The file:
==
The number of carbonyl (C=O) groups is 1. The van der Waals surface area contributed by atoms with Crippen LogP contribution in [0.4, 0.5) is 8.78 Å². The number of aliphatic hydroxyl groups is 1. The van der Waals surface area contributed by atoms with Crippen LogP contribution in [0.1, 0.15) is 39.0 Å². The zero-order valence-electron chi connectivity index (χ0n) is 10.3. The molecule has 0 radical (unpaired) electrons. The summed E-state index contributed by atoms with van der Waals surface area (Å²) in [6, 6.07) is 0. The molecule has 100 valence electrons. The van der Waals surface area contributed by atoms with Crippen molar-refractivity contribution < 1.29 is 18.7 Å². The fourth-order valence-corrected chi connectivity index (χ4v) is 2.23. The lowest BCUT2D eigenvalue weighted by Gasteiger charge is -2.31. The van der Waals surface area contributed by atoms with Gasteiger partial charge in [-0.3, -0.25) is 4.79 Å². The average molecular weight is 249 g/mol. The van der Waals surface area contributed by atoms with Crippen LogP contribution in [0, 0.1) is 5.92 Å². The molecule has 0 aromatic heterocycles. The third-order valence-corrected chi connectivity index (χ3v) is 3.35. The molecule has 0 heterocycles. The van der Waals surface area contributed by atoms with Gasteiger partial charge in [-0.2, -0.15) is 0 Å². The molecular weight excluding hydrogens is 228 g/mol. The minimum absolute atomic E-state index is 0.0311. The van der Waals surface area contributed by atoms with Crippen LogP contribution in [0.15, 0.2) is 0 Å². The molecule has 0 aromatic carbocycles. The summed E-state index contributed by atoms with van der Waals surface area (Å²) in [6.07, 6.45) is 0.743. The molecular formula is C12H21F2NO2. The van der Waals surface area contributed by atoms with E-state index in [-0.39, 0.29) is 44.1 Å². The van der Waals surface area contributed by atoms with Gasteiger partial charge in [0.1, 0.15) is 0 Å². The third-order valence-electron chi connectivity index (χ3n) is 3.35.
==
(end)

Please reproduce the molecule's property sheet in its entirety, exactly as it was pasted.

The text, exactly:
The number of carbonyl (C=O) groups is 1. The van der Waals surface area contributed by atoms with Crippen LogP contribution in [0.4, 0.5) is 8.78 Å². The number of aliphatic hydroxyl groups is 1. The van der Waals surface area contributed by atoms with Crippen LogP contribution in [0.1, 0.15) is 39.0 Å². The zero-order valence-electron chi connectivity index (χ0n) is 10.3. The molecule has 0 radical (unpaired) electrons. The summed E-state index contributed by atoms with van der Waals surface area (Å²) in [6, 6.07) is 0. The molecule has 100 valence electrons. The van der Waals surface area contributed by atoms with Crippen molar-refractivity contribution < 1.29 is 18.7 Å². The fourth-order valence-corrected chi connectivity index (χ4v) is 2.23. The lowest BCUT2D eigenvalue weighted by Gasteiger charge is -2.31. The van der Waals surface area contributed by atoms with Gasteiger partial charge in [-0.3, -0.25) is 4.79 Å². The average molecular weight is 249 g/mol. The van der Waals surface area contributed by atoms with Crippen LogP contribution in [0, 0.1) is 5.92 Å². The molecule has 0 aromatic heterocycles. The third-order valence-corrected chi connectivity index (χ3v) is 3.35. The molecule has 0 heterocycles. The van der Waals surface area contributed by atoms with Gasteiger partial charge in [-0.2, -0.15) is 0 Å². The molecular weight excluding hydrogens is 228 g/mol. The minimum absolute atomic E-state index is 0.0311. The van der Waals surface area contributed by atoms with Crippen LogP contribution in [0.15, 0.2) is 0 Å². The molecule has 0 aromatic carbocycles. The summed E-state index contributed by atoms with van der Waals surface area (Å²) in [6.07, 6.45) is 0.743. The molecular formula is C12H21F2NO2. The van der Waals surface area contributed by atoms with E-state index in [-0.39, 0.29) is 44.1 Å². The van der Waals surface area contributed by atoms with Gasteiger partial charge in [0.1, 0.15) is 0 Å². The third-order valence-electron chi connectivity index (χ3n) is 3.35.